Help on zero padding and understanding of the following example?

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blues on 1 Mar 2021
Commented: Allen on 1 Mar 2021
To understand the concept and impact of zero padding on computation time, I have created an example below and run the program and note the time taken to complete the program. Using the following program I assume, I will get a lowest time using 3 (with zero padding to array1, see below), but this was not the case. I got the different result than my assumption! Where did I make the mistake? Could you help me?
% Create an example of zero-padding
close all; clear; clc; workspace
array1 = rand(41,41,41);
array2 = ones(256,256,199);
%% 1. direct convolution
tic
A = convn(array1, array2);
toc
%% 2. without zero padding: FFT method
tic
B = fftn(array1);
C = fftn(array2);
D = ifftn(convn(B, C));
toc
%% 3. with zero padding to array1
% insert array1 in the middle of zeros matrix
tic
F = fftn(array2);
% Now, E and F are of same size
G = ifftn(convn(E, F));
toc
Elapsed time is 36.725312 seconds.
Elapsed time is 7.637434 seconds.
Elapsed time is 197.981833 seconds. ....>>>> If the zero padding was right then this time should be lower than above two, right?

KALYAN ACHARJYA on 1 Mar 2021
Edited: KALYAN ACHARJYA on 1 Mar 2021
"If the zero padding was right then this time should be lower than above two, right?"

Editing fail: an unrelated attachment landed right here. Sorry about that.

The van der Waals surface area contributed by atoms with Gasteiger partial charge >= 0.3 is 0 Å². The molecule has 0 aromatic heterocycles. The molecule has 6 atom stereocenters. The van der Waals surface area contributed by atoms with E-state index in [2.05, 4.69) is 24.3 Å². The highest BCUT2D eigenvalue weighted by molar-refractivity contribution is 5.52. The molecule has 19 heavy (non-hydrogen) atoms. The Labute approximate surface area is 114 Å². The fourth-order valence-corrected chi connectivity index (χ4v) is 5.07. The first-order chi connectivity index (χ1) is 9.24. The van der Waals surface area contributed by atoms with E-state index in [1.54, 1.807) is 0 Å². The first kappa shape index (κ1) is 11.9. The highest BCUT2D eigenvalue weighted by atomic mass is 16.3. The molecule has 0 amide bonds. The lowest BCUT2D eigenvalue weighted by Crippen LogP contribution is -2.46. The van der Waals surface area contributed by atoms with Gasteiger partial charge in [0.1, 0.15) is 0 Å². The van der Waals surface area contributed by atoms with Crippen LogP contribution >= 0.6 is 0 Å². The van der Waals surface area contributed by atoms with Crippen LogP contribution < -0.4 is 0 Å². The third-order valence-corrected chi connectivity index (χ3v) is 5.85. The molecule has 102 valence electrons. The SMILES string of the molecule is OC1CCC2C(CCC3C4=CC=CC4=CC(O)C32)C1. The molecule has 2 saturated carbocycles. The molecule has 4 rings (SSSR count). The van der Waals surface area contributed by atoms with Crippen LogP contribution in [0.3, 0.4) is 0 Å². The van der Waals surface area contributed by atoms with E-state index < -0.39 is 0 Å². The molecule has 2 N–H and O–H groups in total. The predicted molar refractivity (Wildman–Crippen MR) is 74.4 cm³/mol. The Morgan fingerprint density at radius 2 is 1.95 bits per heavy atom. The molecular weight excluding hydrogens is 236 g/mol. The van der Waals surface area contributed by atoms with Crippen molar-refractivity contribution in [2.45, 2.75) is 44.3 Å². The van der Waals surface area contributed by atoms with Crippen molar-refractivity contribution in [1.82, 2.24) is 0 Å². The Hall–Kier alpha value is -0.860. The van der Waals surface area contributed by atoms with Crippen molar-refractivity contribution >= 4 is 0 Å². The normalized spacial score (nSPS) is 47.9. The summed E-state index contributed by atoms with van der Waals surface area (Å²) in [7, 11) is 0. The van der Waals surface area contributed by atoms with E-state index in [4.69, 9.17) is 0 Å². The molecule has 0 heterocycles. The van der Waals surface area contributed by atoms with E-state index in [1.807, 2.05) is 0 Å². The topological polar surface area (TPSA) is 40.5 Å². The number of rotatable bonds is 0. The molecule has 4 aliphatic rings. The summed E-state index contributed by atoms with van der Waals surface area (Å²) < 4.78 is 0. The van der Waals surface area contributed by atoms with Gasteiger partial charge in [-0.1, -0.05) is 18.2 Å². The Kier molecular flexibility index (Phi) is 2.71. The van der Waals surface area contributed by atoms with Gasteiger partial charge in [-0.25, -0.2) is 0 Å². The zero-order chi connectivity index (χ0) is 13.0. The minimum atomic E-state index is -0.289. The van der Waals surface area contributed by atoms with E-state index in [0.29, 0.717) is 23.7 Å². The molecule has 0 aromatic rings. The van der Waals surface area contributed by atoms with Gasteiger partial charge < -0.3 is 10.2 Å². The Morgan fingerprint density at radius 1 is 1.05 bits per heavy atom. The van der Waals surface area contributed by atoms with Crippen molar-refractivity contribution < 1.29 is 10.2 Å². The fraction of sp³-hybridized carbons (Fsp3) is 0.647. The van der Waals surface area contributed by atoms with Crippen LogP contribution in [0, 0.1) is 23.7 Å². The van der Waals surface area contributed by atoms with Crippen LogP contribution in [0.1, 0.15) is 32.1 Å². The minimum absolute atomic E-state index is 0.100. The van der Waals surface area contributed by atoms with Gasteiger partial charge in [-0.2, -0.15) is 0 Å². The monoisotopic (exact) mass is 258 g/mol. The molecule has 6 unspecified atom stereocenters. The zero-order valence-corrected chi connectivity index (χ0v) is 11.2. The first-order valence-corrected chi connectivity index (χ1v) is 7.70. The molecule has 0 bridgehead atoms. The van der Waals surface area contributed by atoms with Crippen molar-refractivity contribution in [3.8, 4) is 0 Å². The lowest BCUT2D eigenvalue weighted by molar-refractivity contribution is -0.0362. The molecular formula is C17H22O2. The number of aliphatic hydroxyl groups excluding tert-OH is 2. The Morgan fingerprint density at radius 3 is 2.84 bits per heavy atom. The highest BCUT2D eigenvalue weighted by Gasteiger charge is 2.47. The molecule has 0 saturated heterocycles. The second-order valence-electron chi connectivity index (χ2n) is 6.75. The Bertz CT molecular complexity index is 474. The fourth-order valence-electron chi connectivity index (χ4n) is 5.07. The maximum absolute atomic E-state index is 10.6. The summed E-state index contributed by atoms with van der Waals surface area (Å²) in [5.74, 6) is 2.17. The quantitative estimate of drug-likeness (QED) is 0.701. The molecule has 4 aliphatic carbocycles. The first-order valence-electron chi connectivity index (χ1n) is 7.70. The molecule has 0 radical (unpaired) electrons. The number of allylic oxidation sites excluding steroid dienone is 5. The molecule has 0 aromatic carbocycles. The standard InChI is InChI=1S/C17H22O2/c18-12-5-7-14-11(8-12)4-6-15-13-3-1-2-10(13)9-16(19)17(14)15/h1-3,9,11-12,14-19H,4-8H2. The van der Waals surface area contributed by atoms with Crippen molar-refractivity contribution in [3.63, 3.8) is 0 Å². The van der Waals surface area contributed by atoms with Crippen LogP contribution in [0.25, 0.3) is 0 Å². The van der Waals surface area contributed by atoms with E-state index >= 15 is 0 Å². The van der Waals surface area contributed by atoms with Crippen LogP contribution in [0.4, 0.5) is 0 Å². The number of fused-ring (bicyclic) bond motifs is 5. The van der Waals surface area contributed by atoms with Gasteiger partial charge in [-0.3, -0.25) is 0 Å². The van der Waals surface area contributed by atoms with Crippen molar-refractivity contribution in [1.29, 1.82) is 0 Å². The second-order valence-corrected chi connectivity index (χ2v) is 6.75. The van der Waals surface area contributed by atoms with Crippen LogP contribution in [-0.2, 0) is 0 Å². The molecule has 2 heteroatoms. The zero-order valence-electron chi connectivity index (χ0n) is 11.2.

How?
The only difference between section 2 and 3 are B and E, remain code are exactly same (Within tic toc)
>> whos B
Name Size Bytes Class Attributes
B 41x41x41 1102736 double complex
>> whos E
Name Size Bytes Class Attributes
E 256x256x199 208666624 double complex
E here
Both section (2 and 3) are performing the same operation, except for one variable in segnment 3, which has larger data size (E) as compare to it's counterpart (B) in section 2, therefore expecting higher execution time than section 2
Hello experts and others members, Am I missing something here? Or this is a simple case, as I have mentioned.
blues on 1 Mar 2021
I may have a wrong belief, but as I understand, the FFT generally requires the zero padding to attain maximum computational efficiency. If the elapsed time in part 3 is greater then time taken in part 2 then what is its advantage? Could someone enlighten me please?
Allen on 1 Mar 2021
Not sure what the output from these functions is supposed to look like in terms of array size, but the results from method 2 and 3 both produce a resulting array whos size is the sum of the size of each input array minus one. Since the size of E>B, this also means that size of G>D and hence the longer computational time.
>> size(B)+size(C)-1
ans =
296 296 239
>> size(D)
ans =
296 296 239
>> size(E)+size(F)-1
ans =
511 511 397
>> size(G)
ans =
511 511 397